How to be an eco-traveller
How to be an eco traveller
Whether it’s near or far, Kiwis love to travel and get out an explore world. When you’re at home it’s relatively easy, but when you travel and your routine gets thrown out the window, it can be harder to practice eco-friendly habits.
So here are 15 tips we’ve picked up along the way to help you be a more eco-friendly traveller.
1) Take a reusable water bottle. Aluminium or BPA-free plastic bottles are great. In some places where the tap water isn’t safe to drink you can buy big bottles of water and decant it into your reusable one. A 1.5l bottle of water replaces up to 6 smaller bottles.
2) Eat in and choose places with real plates, cutlery and glasses. Eating local produce is a great way to cut food miles. And if you have leftovers, ask the restaurant what they do with them (for example some places may feed local dogs with leftover meat) or you can take them with you – chances are there will be a local organisation who can use them or a hungry person on the street who will be more than happy to take them off your hands.
3) Refuse straws. If you are going somewhere where they don’t speak English, there are some great translation apps available, so download one before you go and practice the statement. Or load it onto your phone (take a photo) and show it to your server when you order. If you really love straws, then take your own reusable ones with you (just don’t leave them behind).
4) Pick up rubbish. It may only be one piece. It may feel like you are totally wasting your time in the face of all the litter around you, but that is one less piece that will end up in the waterways. And who knows who you might inspire with your actions.
5) Take a reusable shopping bag. These are usually light-weight and easy to roll up and tuck somewhere handy. You can use them not just for groceries, but for any shopping you do.
6) If you’re a coffee drinker, take a reusable coffee mug. If you are going somewhere where the coffee isn’t that great you can always take your own coffee plunger (stainless steel is great) and if necessary, take your own ground coffee too.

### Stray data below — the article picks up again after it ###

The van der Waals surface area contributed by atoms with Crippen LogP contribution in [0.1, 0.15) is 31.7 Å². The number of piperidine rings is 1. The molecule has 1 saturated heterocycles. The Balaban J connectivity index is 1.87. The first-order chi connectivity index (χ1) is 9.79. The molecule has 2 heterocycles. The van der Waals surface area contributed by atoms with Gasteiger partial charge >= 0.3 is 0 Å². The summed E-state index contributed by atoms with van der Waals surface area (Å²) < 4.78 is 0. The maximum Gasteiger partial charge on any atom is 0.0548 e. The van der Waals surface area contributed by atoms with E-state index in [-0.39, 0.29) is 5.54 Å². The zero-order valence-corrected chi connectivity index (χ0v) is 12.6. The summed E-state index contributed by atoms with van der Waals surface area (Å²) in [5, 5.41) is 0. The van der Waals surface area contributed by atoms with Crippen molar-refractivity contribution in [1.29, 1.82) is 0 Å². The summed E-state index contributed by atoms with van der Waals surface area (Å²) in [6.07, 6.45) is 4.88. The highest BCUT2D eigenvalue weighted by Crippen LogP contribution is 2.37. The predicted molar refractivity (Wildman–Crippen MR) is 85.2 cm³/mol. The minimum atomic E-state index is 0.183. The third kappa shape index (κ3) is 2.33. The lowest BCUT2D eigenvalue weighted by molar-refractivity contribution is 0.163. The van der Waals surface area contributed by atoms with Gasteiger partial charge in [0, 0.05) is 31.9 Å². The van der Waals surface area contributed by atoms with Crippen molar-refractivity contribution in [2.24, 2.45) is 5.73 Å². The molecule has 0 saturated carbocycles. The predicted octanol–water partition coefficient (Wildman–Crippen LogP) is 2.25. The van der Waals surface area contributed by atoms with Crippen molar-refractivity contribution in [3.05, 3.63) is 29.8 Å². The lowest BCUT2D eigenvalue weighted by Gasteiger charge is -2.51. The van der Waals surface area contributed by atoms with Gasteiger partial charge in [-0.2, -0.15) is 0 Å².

7) BYO shampoo, conditioner and soap - shampoo and conditioner bars are perfect because they won't leak! Hotel toiletries are handy if you have forgotten yours, but they are also very wasteful. If you do use them take any leftover leftover soap, shampoo, or toothpaste with you. These are great to have in your toilet bag for your next trip, and it saves unused portions being thrown away. You can also reuse the bottles.
8) Travel like a local. In many cities and countries public transport is a great, cheap and efficient way to get around. Even better, it helps cut down on emissions from cars and private transport. Even better, if you can walk between places it’s a great way to get some exercise, cut your carbon emissions and see more of where you are staying.
9) Turn off the lights and air conditioning when you leave the room. Don’t get fresh towels until you need them – you don’t wash your towels every day at home, so why do it when you travel? Hanging your towels up after use is a sign that you would like to use them again.
10) Get your room serviced every few days or once for your visit. This cuts down on both the cleaning products and chemicals used in your room, as well as electricity used for washing and vacuuming. To do this just hang the “Do Not Disturb” sign on your hotel room door.
11) Ladies, a menstrual cup is a great option to use over disposable sanitary items. Hot water and soap is all you need to keep it safe, but if you are stuck somewhere without running water or the water is a bit dodgy you can use bottled water to rinse it). Or you can make a vinegar / water solution to take with you and spray it or rinse it with that.
12) Support businesses and accommodation who hire locals and use local produce and products.
13) Return maps, brochures, and other tourist info once you’re finished with them so that someone else can use them.
14) If you are snorkelling or swimming near coral reef areas ensure your sunscreen isn’t going to harm these areas. Many sunscreens are causing coral to bleach and die.
15) And of course, before you head off make sure you unplug or switch off everything at home that doesn’t need to be on (such as TVs, alarm clocks, phone chargers, microwave, etc). Even if you’re not using something, just having it plugged in seeps energy from the grid so unplugging doesn’t just help save electricity, it also helps save you money on your power bills.
Remember, whatever actions you do take help add up to make a big difference.